Wednesday, April 14, 2010
The world of stock photography has become, shall we say, competitive? Insanely competitive. I think everyone of us has done our share of moaning and groaning about that fact. But rather then indulge that downer of a past time; perhaps we should look at the positive side of the new competition in stock photography. It brings me back to something that Ed Kashi said in his presentation at the Blend Images creative meeting. He said “To become a better photographer, I have to become a better person”. The new competition in our industry is definitely making me a better photographer, and I hope in some ways a better person as well.
Mediocre Won’t Cut It Anymore
I know I have to work harder at every aspect of the business. I am working a lot harder at figuring out what to shoot. I am being a lot more efficient in my use of money. And I am stretching and pushing myself at everything from more accurate bookkeeping to asset management (boy do I have a long way to go there) to lighting shoots. Mediocre won’t cut it anymore, and I love what I do too much to risk losing it in this newly fierce arena.
Long Term Success And Being Good
Ellen Boughn drew my attention to a blog post “The Case for Being Disruptively Good”. In the post Umair Haque makes a case that long-term success requires being good (as opposed to being evil). This is especially true as the world becomes more connected and transparent. It is also true in our profession of photography. The practice of being good helps us establish real connections with the subjects of our lenses whether they are people or landscapes or still life compositions. It helps us forge real relationships with our vendors, our distributors and our clients. Being good, and being real, amplifies all of our efforts whether those efforts are in marketing, creating social and business networks, or seeking support to help deal with the challenges we face.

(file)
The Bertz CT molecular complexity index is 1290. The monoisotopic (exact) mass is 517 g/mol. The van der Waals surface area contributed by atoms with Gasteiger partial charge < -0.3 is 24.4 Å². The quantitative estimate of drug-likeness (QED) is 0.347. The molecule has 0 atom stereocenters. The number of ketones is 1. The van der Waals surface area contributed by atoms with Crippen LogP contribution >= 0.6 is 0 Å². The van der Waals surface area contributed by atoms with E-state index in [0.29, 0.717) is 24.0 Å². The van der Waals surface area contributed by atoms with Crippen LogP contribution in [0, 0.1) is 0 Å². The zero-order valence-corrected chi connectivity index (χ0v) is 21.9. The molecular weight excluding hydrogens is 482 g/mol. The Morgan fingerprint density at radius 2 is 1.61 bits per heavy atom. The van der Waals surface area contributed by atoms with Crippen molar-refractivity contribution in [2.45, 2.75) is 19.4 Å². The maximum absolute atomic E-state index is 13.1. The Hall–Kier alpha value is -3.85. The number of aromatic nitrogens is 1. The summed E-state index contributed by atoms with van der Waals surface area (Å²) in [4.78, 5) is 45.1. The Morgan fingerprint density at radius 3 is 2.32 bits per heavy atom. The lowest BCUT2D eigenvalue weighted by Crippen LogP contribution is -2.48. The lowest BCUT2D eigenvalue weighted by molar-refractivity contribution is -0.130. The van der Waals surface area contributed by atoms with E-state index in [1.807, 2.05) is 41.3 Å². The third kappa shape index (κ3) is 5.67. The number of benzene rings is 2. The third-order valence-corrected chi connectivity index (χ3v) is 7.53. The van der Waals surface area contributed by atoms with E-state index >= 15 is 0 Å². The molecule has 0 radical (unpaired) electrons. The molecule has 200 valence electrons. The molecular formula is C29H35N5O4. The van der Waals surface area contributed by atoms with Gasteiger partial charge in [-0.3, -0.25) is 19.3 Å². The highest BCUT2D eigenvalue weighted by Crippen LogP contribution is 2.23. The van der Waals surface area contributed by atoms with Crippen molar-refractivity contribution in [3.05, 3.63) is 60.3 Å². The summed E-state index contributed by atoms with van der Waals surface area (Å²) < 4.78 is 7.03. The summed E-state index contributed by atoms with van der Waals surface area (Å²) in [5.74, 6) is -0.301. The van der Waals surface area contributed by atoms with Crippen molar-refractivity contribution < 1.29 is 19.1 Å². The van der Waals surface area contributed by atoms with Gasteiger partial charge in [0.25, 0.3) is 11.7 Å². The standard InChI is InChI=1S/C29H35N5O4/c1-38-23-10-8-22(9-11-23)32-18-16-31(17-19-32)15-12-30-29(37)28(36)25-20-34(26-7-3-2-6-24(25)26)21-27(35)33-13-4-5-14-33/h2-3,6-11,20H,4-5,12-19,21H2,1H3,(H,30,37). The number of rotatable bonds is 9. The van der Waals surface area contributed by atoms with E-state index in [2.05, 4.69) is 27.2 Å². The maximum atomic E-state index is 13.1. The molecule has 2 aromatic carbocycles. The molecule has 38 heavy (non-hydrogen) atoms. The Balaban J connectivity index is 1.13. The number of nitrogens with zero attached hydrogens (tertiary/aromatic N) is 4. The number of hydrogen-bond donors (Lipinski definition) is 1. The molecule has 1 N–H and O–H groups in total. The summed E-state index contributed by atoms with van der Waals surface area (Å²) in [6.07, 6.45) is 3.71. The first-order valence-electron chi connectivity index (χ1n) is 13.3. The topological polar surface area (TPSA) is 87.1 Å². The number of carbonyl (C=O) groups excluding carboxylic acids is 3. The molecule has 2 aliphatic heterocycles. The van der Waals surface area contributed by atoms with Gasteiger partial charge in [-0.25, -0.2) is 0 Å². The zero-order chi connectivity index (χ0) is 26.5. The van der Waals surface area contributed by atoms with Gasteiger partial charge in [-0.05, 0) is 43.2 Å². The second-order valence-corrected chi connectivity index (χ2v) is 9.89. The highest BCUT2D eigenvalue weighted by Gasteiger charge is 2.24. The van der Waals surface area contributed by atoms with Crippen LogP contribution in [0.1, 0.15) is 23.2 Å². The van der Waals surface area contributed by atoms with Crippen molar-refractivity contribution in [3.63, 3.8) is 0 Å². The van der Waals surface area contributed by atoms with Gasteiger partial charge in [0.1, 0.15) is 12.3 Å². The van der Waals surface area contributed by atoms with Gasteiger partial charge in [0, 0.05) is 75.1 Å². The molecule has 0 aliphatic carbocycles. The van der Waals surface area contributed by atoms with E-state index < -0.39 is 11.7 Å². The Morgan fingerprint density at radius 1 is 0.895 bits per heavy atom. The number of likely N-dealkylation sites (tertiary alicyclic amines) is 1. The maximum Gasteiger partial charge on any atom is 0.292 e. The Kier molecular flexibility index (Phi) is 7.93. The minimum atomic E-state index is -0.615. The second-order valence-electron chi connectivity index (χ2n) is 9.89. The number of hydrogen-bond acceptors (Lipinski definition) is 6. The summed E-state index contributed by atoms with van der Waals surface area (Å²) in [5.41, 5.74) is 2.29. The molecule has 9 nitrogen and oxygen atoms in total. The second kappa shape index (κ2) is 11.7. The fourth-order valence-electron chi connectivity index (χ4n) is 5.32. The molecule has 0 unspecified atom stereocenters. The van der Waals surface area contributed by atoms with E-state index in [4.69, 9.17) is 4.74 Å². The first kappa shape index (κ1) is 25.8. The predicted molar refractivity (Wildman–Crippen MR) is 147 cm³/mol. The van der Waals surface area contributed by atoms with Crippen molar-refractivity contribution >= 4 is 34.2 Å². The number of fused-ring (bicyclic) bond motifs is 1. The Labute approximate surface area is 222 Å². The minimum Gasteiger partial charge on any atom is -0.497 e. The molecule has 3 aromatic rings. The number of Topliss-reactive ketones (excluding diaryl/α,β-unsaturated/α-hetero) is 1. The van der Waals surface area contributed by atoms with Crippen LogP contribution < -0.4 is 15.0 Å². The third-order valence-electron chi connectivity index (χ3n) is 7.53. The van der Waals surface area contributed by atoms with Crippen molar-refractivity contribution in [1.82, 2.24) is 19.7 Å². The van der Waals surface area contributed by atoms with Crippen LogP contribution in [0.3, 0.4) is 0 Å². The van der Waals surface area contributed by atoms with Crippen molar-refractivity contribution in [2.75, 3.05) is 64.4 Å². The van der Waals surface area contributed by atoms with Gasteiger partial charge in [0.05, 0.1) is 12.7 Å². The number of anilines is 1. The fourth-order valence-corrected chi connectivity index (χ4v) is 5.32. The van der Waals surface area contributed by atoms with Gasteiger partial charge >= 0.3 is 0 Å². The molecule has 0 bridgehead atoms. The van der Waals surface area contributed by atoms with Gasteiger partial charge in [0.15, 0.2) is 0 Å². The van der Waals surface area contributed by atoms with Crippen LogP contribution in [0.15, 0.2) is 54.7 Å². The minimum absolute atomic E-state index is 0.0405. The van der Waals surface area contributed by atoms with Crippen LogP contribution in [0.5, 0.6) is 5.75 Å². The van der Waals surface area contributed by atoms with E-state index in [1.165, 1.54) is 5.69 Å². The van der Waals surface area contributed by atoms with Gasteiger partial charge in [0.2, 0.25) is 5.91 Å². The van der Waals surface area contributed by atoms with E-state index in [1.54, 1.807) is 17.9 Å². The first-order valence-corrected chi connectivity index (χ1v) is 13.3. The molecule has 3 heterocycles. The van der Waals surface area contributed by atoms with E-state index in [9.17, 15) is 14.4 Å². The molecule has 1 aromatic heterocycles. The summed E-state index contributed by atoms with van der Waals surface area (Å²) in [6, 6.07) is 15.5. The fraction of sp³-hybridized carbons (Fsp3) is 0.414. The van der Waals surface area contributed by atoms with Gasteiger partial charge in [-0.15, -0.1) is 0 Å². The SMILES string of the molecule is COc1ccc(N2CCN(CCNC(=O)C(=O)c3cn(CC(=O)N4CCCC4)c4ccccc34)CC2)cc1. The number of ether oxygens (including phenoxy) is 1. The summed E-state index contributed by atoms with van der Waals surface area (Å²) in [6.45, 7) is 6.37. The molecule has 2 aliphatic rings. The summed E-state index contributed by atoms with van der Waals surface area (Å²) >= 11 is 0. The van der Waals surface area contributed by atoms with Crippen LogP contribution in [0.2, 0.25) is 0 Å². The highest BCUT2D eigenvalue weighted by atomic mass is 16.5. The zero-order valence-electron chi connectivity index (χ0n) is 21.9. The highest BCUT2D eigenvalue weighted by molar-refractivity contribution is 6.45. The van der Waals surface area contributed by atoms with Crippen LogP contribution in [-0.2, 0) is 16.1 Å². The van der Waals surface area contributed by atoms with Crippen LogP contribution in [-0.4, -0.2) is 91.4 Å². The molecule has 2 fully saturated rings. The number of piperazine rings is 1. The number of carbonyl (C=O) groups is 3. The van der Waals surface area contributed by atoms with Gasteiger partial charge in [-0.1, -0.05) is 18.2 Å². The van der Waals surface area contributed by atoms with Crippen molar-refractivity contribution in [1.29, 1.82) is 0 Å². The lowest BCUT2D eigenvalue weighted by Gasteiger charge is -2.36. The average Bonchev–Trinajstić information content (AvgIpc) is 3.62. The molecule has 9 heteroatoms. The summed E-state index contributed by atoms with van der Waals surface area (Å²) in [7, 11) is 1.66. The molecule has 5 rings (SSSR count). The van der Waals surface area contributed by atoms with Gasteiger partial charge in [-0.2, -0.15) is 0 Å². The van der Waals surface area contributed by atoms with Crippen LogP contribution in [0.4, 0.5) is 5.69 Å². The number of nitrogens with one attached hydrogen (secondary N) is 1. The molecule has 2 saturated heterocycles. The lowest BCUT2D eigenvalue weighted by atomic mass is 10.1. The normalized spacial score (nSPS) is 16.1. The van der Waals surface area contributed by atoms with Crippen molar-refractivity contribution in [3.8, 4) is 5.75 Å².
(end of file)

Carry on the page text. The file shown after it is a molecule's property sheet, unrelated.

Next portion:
A Goal To Aspire To
To succeed in the long term in photography we need to strive to be better. I believe that one’s life and one’s business, particularly in such an intimate practice as photography, cannot be separated. To insure our long-term success we need to be better photographers, better business people, and better human beings. Umair Hauqe describes Apple Computer as “disruptively good”. I don’t know that I could ever be “disruptively good”, but it is a goal that I can aspire to. Brian Tracy, my favorite motivational speaker, reports that, “There is never a traffic jam on the extra mile”. Lately I have been getting to know that extra mile pretty well! Taking that extra mile and aspiring to be disruptively good is something we should all be doing anyway, but it is the competition in this new world of stock that has actually lit the fire under me to make it happen.
Photographers That Inspire You
Think about the photographers that inspire you, that are really making a difference and/or are at the peak of their game. In all likelihood they are sharing information, honest in their dealings and being good human beings. All of the photographers that I have personally gotten to know, who are stand out successes, have impressed me as quality people as well. They have high standards and good values, and live up to those standards and values.
Reality as Motivation
The bar has been raised for succeeding in photography, particularly in stock photography. I have the choice to whine about it (which I sometimes do), or to step up to the plate and use that reality as motivation to become better as a photographer and as a person. Sometimes it is two steps forward and one back. But when I look back at the last five years it is clear that the change in our industry has been both difficult and has also made me better.